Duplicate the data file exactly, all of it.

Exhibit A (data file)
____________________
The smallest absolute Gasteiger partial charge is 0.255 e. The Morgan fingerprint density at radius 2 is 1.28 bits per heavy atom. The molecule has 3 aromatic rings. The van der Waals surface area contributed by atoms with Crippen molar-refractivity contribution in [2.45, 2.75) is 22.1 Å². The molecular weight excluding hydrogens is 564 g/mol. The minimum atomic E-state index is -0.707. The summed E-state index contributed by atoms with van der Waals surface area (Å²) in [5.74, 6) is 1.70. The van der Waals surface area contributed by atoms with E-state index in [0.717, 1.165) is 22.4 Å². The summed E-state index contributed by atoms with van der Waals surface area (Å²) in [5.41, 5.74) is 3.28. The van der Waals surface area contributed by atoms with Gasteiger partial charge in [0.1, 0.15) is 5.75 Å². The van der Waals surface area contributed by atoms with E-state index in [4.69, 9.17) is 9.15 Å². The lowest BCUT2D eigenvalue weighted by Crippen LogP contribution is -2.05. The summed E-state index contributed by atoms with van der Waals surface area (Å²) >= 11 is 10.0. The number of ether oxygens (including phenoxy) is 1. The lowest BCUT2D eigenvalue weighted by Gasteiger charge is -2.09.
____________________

The smallest absolute Gasteiger partial charge is 0.255 e. The Morgan fingerprint density at radius 2 is 1.28 bits per heavy atom. The molecule has 3 aromatic rings. The van der Waals surface area contributed by atoms with Crippen molar-refractivity contribution in [2.45, 2.75) is 22.1 Å². The molecular weight excluding hydrogens is 564 g/mol. The minimum atomic E-state index is -0.707. The summed E-state index contributed by atoms with van der Waals surface area (Å²) in [5.74, 6) is 1.70. The van der Waals surface area contributed by atoms with E-state index in [0.717, 1.165) is 22.4 Å². The summed E-state index contributed by atoms with van der Waals surface area (Å²) in [5.41, 5.74) is 3.28. The van der Waals surface area contributed by atoms with Gasteiger partial charge in [0.1, 0.15) is 5.75 Å². The van der Waals surface area contributed by atoms with E-state index in [4.69, 9.17) is 9.15 Å². The lowest BCUT2D eigenvalue weighted by Crippen LogP contribution is -2.05. The summed E-state index contributed by atoms with van der Waals surface area (Å²) >= 11 is 10.0. The number of ether oxygens (including phenoxy) is 1. The lowest BCUT2D eigenvalue weighted by Gasteiger charge is -2.09.